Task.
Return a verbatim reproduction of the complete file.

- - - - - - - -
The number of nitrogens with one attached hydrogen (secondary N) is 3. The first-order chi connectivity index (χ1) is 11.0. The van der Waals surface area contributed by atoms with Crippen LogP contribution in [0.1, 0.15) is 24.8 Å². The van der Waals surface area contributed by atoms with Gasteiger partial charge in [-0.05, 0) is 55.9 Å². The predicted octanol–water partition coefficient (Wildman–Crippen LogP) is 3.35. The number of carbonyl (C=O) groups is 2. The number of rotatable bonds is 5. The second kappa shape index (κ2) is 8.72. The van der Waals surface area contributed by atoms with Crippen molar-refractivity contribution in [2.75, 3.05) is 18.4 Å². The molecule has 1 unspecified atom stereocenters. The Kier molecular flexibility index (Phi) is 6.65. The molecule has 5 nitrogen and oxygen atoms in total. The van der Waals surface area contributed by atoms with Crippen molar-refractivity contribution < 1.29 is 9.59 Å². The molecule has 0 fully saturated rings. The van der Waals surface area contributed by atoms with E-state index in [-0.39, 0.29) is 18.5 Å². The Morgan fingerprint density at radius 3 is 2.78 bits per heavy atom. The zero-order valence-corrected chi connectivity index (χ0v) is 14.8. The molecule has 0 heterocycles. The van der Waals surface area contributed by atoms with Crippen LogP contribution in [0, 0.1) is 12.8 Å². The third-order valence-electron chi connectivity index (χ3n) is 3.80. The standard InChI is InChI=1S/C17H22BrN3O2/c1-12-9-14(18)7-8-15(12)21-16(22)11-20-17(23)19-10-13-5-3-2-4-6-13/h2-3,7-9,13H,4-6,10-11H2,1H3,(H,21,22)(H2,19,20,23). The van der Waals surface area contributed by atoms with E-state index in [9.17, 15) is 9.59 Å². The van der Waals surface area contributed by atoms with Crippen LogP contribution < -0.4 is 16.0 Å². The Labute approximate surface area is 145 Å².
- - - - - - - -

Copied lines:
The number of nitrogens with one attached hydrogen (secondary N) is 3. The first-order chi connectivity index (χ1) is 11.0. The van der Waals surface area contributed by atoms with Crippen LogP contribution in [0.1, 0.15) is 24.8 Å². The van der Waals surface area contributed by atoms with Gasteiger partial charge in [-0.05, 0) is 55.9 Å². The predicted octanol–water partition coefficient (Wildman–Crippen LogP) is 3.35. The number of carbonyl (C=O) groups is 2. The number of rotatable bonds is 5. The second kappa shape index (κ2) is 8.72. The van der Waals surface area contributed by atoms with Crippen molar-refractivity contribution in [2.75, 3.05) is 18.4 Å². The molecule has 1 unspecified atom stereocenters. The Kier molecular flexibility index (Phi) is 6.65. The molecule has 5 nitrogen and oxygen atoms in total. The van der Waals surface area contributed by atoms with Crippen molar-refractivity contribution < 1.29 is 9.59 Å². The molecule has 0 fully saturated rings. The van der Waals surface area contributed by atoms with E-state index in [-0.39, 0.29) is 18.5 Å². The Morgan fingerprint density at radius 3 is 2.78 bits per heavy atom. The zero-order valence-corrected chi connectivity index (χ0v) is 14.8. The molecule has 0 heterocycles. The van der Waals surface area contributed by atoms with Crippen LogP contribution in [0, 0.1) is 12.8 Å². The third-order valence-electron chi connectivity index (χ3n) is 3.80. The standard InChI is InChI=1S/C17H22BrN3O2/c1-12-9-14(18)7-8-15(12)21-16(22)11-20-17(23)19-10-13-5-3-2-4-6-13/h2-3,7-9,13H,4-6,10-11H2,1H3,(H,21,22)(H2,19,20,23). The van der Waals surface area contributed by atoms with E-state index in [9.17, 15) is 9.59 Å². The van der Waals surface area contributed by atoms with Crippen LogP contribution < -0.4 is 16.0 Å². The Labute approximate surface area is 145 Å².